Student Voice

Thursday

February 2, 2023

Fair

Student spending on course materials declines nationwide

December 15, 2022

At universities across the United States, there has been a 48% decline in student spending on course materials over the last ten years. The average spent on course materials is now $340 per student per semester, which is a 26% decrease from last year’s $459 per student.

One reason that student spending has decreased is because the affordability of course materials has increased. One component of this increase in affordability is the expansion of course materials into the digital domain, a change that has accelerated due to the pandemic.

“Being able to have that quality piece go up with the digital transition as well as affordability and those prices come down is a really great thing,” said Sarah Crozier, the Senior Director of Communications at the Association of American Publishers.

“People appreciate choice, they appreciate convenience, [and] they appreciate portability, which obviously made a place for digital,” said Laura Knox, the Director of Education Policy and Programs at W.W Norton. Another factor that has made course materials more affordable for students is Inclusive Access, which is a digital program that provides students with course materials at the lowest market price available.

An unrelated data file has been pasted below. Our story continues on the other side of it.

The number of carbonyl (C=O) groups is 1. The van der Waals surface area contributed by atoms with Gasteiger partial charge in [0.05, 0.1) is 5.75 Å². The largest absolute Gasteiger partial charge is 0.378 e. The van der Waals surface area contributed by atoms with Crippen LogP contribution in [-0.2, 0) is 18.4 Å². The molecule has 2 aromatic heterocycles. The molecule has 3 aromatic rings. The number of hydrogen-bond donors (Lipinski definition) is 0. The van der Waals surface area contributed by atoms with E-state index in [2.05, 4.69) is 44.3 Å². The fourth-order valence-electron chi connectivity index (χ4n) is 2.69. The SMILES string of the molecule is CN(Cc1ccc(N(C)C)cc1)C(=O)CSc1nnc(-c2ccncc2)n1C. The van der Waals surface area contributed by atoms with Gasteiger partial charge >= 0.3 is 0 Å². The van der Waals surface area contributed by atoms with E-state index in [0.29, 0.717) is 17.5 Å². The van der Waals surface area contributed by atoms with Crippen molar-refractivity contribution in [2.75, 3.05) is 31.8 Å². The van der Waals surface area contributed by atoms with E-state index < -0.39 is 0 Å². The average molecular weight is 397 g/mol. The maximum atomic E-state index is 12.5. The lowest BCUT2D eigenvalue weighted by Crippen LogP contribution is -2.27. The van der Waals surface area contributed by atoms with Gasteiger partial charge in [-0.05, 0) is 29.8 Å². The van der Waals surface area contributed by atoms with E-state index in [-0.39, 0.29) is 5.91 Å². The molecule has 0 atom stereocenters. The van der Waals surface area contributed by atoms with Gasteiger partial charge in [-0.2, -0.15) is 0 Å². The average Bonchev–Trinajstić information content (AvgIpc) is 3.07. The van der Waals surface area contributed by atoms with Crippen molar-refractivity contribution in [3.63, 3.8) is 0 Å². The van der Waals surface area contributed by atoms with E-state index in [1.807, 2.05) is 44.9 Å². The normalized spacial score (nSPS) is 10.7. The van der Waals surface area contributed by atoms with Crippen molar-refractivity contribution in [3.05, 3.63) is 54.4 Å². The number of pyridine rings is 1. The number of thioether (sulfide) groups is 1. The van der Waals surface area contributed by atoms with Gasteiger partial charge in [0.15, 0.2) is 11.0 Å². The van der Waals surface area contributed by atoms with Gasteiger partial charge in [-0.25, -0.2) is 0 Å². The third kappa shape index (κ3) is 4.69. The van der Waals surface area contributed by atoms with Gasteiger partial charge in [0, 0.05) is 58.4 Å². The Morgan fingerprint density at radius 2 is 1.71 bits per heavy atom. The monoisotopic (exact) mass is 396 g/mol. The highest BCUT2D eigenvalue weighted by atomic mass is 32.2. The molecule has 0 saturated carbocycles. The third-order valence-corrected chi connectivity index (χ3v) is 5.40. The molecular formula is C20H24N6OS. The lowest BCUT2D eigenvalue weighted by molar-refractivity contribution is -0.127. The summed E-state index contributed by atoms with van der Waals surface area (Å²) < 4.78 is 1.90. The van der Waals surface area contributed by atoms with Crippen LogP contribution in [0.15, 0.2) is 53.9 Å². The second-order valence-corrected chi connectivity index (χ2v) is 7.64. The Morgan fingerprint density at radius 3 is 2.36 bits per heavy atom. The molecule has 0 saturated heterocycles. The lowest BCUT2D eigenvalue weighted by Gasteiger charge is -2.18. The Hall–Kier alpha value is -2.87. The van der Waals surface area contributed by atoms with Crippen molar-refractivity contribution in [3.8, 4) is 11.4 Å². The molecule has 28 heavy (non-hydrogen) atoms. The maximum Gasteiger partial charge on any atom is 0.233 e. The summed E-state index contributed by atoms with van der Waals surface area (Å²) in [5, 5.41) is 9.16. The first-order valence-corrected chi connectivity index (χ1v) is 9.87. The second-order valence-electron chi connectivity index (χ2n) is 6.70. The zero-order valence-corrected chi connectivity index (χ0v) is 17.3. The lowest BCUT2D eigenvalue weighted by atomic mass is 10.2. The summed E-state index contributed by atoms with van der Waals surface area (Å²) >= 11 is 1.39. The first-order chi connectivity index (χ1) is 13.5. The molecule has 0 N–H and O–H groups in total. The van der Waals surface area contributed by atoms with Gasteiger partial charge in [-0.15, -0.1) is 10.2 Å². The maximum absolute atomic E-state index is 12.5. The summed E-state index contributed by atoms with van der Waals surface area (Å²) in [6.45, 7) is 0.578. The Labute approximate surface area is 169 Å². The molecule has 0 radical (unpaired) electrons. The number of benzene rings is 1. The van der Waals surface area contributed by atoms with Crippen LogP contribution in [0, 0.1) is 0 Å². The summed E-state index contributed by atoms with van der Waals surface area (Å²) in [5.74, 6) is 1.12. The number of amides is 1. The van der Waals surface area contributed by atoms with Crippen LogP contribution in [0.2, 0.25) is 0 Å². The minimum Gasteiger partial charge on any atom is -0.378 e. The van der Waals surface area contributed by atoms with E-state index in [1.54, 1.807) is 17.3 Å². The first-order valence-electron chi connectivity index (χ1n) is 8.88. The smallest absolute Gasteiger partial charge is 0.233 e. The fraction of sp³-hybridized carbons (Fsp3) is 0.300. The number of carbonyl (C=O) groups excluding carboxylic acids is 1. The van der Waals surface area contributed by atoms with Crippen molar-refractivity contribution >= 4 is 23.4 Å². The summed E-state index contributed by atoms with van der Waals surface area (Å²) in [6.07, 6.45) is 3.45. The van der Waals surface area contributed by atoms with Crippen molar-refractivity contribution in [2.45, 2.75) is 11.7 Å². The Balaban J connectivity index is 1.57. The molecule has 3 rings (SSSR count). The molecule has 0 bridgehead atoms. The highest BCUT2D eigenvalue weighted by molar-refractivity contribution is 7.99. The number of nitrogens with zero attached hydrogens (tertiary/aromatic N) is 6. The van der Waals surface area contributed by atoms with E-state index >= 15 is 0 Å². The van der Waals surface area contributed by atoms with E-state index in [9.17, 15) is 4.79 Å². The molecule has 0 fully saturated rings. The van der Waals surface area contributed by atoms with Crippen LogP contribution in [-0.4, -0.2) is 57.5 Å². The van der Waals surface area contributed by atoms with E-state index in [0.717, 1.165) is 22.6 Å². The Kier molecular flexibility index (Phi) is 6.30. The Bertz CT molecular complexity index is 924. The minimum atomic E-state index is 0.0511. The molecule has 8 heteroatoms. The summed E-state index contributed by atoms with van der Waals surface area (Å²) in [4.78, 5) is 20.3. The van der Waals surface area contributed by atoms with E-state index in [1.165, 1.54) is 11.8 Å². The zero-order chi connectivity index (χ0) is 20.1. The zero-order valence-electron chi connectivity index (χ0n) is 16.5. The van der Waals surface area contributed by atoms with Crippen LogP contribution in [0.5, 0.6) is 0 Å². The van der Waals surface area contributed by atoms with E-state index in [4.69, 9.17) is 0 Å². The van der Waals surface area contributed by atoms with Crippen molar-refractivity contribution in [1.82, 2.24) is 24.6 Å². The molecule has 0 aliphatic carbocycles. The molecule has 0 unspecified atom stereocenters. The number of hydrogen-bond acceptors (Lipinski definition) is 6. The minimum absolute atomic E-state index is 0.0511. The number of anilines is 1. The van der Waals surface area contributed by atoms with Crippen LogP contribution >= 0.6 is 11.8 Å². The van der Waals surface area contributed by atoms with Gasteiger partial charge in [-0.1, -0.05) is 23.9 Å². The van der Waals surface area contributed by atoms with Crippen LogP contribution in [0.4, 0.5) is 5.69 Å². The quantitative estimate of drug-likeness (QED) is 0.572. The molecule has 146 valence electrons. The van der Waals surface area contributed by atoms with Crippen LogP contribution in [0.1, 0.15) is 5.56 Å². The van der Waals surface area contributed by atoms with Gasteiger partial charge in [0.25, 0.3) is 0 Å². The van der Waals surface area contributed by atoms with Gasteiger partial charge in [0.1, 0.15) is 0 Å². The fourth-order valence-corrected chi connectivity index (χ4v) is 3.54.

“It’s essentially student-required materials delivered on the first day via their learning management system,” said Knox. “These are materials thoughtfully selected by the instructor that they have selected for their course to set their students up for success.”

Students at UW-River Falls have a textbook rental fee included in their tuition that allows them to get textbooks from Textbook Services, which is located in Chalmer Davee Library here on campus. This helps students here to save money on textbooks, as it is significantly less than the current $340 the average student spends on books.

Students have many choices right now when it comes to course materials, and, based on the way that things are going, there will likely be new ways in the future for students to access the content that they need for their classes at more affordable prices.

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